Green light for £3bn Chelsea Barracks


Green light for £3bn Chelsea Barracks


Westminster Council awarded a planning approval for the first three blocks of luxury flats on the 13-acre site.


Despite minor objections from Royal Hospital Chelsea, the Chelsea Society and English Heritage, the project was passed following a public consultation involving 4,000 people.


Each building comprises of six floors with a two-floor penthouse set back from the building line of the lower floors.


The Chelsea Barracks, designed by London architects Squire and Partners, will provide local amenities, leisure facilities, public squares, new streets and gardens.


The first 74 flats in three modern buildings between Pimlico Road and Chelsea Bridge Road are planned for completion by 2018.


According to the funder, the scheme will be the “pinnacle of global luxury real-estate” while also providing 120-plus “affordable” homes.


Preparatory demolition work is already underway and the first site cabins will be set up this month ahead of construction.


Upon the scheme’s completion there will be 448 new apartments with prices ranging from £2 million to £50 million.


Mayor Boris Johnson today welcomed the decision to approve the project. He said: “I am pleased that Westminster City Council has granted permission for the redevelopment of Chelsea Barracks. This scheme will create new homes and jobs for the capital.”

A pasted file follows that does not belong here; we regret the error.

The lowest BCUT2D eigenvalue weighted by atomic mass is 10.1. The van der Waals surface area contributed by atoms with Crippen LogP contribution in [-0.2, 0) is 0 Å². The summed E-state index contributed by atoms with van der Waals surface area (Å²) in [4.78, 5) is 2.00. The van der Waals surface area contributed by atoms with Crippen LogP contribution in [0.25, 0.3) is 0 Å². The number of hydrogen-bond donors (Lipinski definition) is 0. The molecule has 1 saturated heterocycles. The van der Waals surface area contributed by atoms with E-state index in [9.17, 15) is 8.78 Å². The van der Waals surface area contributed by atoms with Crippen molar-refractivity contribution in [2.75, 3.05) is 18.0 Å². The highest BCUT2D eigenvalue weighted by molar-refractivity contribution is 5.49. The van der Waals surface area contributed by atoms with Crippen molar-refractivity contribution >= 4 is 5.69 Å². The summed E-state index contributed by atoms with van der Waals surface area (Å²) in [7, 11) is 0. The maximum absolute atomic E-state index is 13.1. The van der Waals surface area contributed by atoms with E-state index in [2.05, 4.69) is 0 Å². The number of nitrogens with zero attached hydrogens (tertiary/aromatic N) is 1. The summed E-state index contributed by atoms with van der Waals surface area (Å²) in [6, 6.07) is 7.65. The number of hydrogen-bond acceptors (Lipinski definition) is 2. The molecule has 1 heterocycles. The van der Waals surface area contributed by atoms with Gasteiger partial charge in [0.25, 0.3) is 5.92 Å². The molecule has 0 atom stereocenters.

Alastair Moss, chairman of the Tory run council’s planning committee, said: “This is a very high profile site and this design really sets the tone. It is very rare that we can get a blank canvas like this, so the design is a key aspect. This is a well thought-through design that doesn’t jar with its surroundings, but is contemporary in its approach.”



Qatari Diar acquired the MoD site eight years ago for almost £1bn, making it the most expensive residential development in the history of Britain’s construction history.


The main consultants on the scheme are Arup, covering structural design and Atelier Ten, mechanical and electrical design. E C Harris is cost consultant.


Photo Source: Standard